The Tenth Circuit Court of Appeals issued its opinion in Northern Arapaho Tribe v. Harnsberger on Thursday, October 18, 2012.

Plaintiff-Appellant, the Northern Arapaho Tribe (“Appellant” or “Northern Arapaho”), sued various state and county officials in Wyoming, seeking an injunction against the state’s imposition of certain vehicle and excise taxes in an area that Appellant contends is Indian country. Appellant claimed that the state may not tax its members in Indian country, and that the Indian country status of the land was conclusively established by an earlier decision of the Wyoming Supreme Court. The district court dismissed the action with prejudice for failure to join a party under Federal Rule of Civil Procedure 12(b)(7) after determining that two absent entities—the Eastern Shoshone Tribe (“Eastern Shoshone”) and the United States—were necessary parties who could not feasibly be joined, and in whose absence the action could not proceed. The district court also concluded that the Indian country status of the land had not been conclusively determined by the earlier state litigation. Appellant appeals both determinations.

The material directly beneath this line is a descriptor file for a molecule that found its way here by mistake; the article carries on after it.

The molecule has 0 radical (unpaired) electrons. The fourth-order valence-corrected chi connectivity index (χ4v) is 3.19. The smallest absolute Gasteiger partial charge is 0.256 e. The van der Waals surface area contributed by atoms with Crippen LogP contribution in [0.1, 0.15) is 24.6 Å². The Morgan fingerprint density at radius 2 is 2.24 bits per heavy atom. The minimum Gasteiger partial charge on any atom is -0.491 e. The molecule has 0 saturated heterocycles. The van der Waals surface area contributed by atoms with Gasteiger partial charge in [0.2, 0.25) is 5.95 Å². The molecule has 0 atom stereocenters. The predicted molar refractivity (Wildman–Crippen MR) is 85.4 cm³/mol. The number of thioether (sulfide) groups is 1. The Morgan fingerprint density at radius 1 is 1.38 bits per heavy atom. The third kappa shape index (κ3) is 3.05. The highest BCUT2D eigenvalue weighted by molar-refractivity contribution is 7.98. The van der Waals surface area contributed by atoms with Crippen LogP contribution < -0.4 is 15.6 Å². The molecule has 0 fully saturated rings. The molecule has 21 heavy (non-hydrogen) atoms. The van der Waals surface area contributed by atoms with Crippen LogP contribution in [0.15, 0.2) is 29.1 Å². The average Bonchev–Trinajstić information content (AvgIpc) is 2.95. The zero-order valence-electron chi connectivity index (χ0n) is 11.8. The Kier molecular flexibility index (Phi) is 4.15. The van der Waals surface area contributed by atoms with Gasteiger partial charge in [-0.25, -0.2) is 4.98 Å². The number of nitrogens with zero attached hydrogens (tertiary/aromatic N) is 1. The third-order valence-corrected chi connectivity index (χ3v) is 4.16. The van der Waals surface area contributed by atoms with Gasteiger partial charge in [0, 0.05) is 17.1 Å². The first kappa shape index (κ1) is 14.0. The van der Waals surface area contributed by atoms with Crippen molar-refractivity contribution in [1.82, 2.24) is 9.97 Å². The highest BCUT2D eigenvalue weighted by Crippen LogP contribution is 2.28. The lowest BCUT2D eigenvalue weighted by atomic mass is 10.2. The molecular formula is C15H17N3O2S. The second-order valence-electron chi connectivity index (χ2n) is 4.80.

The Tenth Circuit agreed that the dismissal of the action was proper because the Eastern Shoshone was a necessary party  that could not feasibly be joined.  The Court explained that the Eastern Shoshone had an interest in the litigation that could be harmed by the proceeding in its absence, and proceeding in the absence of the Easter Shoshone would also place the State of Wyoming at a substantial risk of incurring multiple inconsistent obligations. The Eastern Shoshone was therefore required to be joined under Rule 19(a).  The Tenth Circuit also found that the district court correctly held that the Eastern Shoshone is a sovereign and is therefore immune from suit, so therefore could not be feasibly joined.

However, the Court VACATED the judgment and remanded with instructions to dismiss without prejudice, since the district court’s disposition was not an adjudication on the merits. Finally, the Court also DENIED as moot Appellant’s Rule 27.2(A) motion for summary disposition or remand.

Tenth Circuit: Unpublished Opinions, 10/18/12

On Thursday, October 18, 2012, the Tenth Circuit Court of Appeals issued three published opinions and two unpublished opinions.

Allen v. Workman

Black v. Tramwell

No case summaries are provided for unpublished opinions. However, published opinions are summarized and provided by Legal Connection.